Apple Growing


In general, the apple prefers a rather strong soil, neither very heavy nor very light. Subsoil is rather more important than surface soil, although the latter should be friable and easily worked. The apple follows good timber successfully. Heavy clay soils are apt to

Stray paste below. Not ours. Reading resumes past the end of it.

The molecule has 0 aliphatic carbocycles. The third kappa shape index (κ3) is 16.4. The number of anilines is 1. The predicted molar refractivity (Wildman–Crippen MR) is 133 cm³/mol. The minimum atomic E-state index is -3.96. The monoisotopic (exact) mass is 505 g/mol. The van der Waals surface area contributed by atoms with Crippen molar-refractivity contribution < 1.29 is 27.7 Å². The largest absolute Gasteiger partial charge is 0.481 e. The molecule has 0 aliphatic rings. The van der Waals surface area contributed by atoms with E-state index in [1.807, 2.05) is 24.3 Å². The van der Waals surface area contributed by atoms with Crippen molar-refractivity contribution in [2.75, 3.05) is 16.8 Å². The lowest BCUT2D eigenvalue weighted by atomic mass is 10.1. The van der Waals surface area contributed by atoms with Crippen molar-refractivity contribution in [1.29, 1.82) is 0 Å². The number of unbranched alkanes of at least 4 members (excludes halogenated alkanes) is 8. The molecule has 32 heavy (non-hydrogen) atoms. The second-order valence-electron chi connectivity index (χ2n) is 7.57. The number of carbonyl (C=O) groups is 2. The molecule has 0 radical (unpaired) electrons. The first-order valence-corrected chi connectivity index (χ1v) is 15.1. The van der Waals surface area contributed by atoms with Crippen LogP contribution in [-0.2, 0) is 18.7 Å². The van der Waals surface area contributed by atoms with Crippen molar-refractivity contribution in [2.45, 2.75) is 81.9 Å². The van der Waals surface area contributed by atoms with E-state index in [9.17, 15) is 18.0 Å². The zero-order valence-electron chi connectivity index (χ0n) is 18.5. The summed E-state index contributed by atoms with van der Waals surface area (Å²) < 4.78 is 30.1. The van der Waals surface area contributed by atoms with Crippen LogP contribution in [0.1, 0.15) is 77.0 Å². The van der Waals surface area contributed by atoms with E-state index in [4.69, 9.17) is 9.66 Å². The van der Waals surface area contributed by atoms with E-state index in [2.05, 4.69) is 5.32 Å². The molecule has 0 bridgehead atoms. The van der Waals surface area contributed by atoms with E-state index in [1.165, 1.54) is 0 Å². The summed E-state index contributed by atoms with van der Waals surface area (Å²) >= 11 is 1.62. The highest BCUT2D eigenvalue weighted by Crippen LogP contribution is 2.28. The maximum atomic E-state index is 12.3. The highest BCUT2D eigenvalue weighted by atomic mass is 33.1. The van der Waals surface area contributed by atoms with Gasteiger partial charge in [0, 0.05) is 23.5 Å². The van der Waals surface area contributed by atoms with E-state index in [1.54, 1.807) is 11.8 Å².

be too cold, compact, and wet; light sandy soils too loose and dry. A medium clay loam or a gravelly clay loam, underlaid by a somewhat heavier but fairly open clay subsoil is thought to be the best soil for apples. Broadly considered, medium loams are best. The lighter the soil the better will be the color of the fruit as a rule, and so, also, the heavier the soil and the more nitrogen and moisture it holds the greater the tendency to poorly colored fruit. In the same way light soils give poorer wood and foliage growth as compared with the large rank leaves and wood of trees on heavy, rich soils. VARIETAL SOIL PREFERENCES are beginning to be recognized. We cannot go into these in detail in this brief discussion. A few suggestions regarding standard varieties must suffice. Medium to light loams or heavy sandy loams, underlaid by slightly heavier loams or clay loams, are preferred by the Baldwin, which has a wider soil adaptation than practically any other variety. Baldwin soils should dry quickly after a rain. Rhode Island Greening requires a rather rich, moist, but well drained soil, containing an abundance of organic matter. A light to heavy silty loam, underlaid by a silty clay loam, is considered best. Northern Spy is very exacting in its soil requirements. A medium loam, underlaid by a heavy loam or a light clay loam, is excellent. Heavy soils give the Spy a greasy skin. Light soils cause the tree to grow upright and to bear fruit of poor flavor. The King likes a soil slightly lighter than the best Greening soils, but retentive of moisture. Hubbardson will utilize the sandiest soil of any northern variety, preferring rich, fine, sandy loams. The particular location of the apple orchard is largely a matter of convenience. It should be remembered, however, that the apple requires much and constant attention, therefore the orchard should be convenient of access. The product is rather bulky, so that the haul to the highway should be as short as possible. Other conditions being equally good there, the common location near the buildings and highway is best. THE SITE OF THE ORCHARD is a more important matter. Two essentials should be kept in mind, good air drainage and a considerable elevation. Although it is not so apparent and therefore less thought about, cold air runs down hill the same as water. Being heavier, it falls to the surface of the land, flowing out through the water channels and settling in pockets and depressions. Warm air, being lighter, rises. It is desirable to avoid conditions of stagnant air or cold air pockets where frost and fogs are liable to occur. A free movement of air, especially a draining away of cold air, is best secured by an elevation. Fifty to one hundred feet, or sometimes less, is usually sufficient, especially where there is good outlet below. Frosts occur in still, clear air and these conditions occur most frequently in the lower areas. Aspect or slope requires less attention. Southern exposures are warm and hasten bud development and opening in spring. Northern exposures are cold and retard the blossoming period. It is usually advisable to plant the apple on the colder slopes which hold it back in spring until all danger of late frosts is past. Northeast exposures are best as a general rule. Choose a slope away from the prevailing wind if possible. If this is impracticable it is often advisable to plant a wind break of pine, spruce, or a quick, thick growing native tree to protect the orchard from heavy winds. A large body of water is an important modifier of climate. Warming up more slowly in the spring, it retards vegetation by slowly giving up its cold. Vice versa, cooling more slowly in the fall giving up its heat wards off the early frosts. It is therefore desirable to locate near such bodies of water if possible. Their influence varies according to their size and depth, and the distance of the orchard from them. Good examples of this influence are the Chautauqua Grape Belt on the eastern shore of Lake Erie and the Western New York Apple Belt on the south shore of Lake Ontario. Professor Brackett has well summed up the whole question: "The selection of the soil and site for the apple orchard is not governed by any arbitrary rule," he says. "All farms do not afford the best soils or exposures for orchards. The owners of such as do not are unfortunate, yet they should not feel discouraged to the extent of not planting trees and caring for them afterward." There are a number of factors which influence not only a person who wishes to locate, but one already located, either favorably or unfavorably. About these even the most intelligent orchardists often differ. We have only laid down general principles and given opinions. Here as elsewhere application is a matter of judgment.

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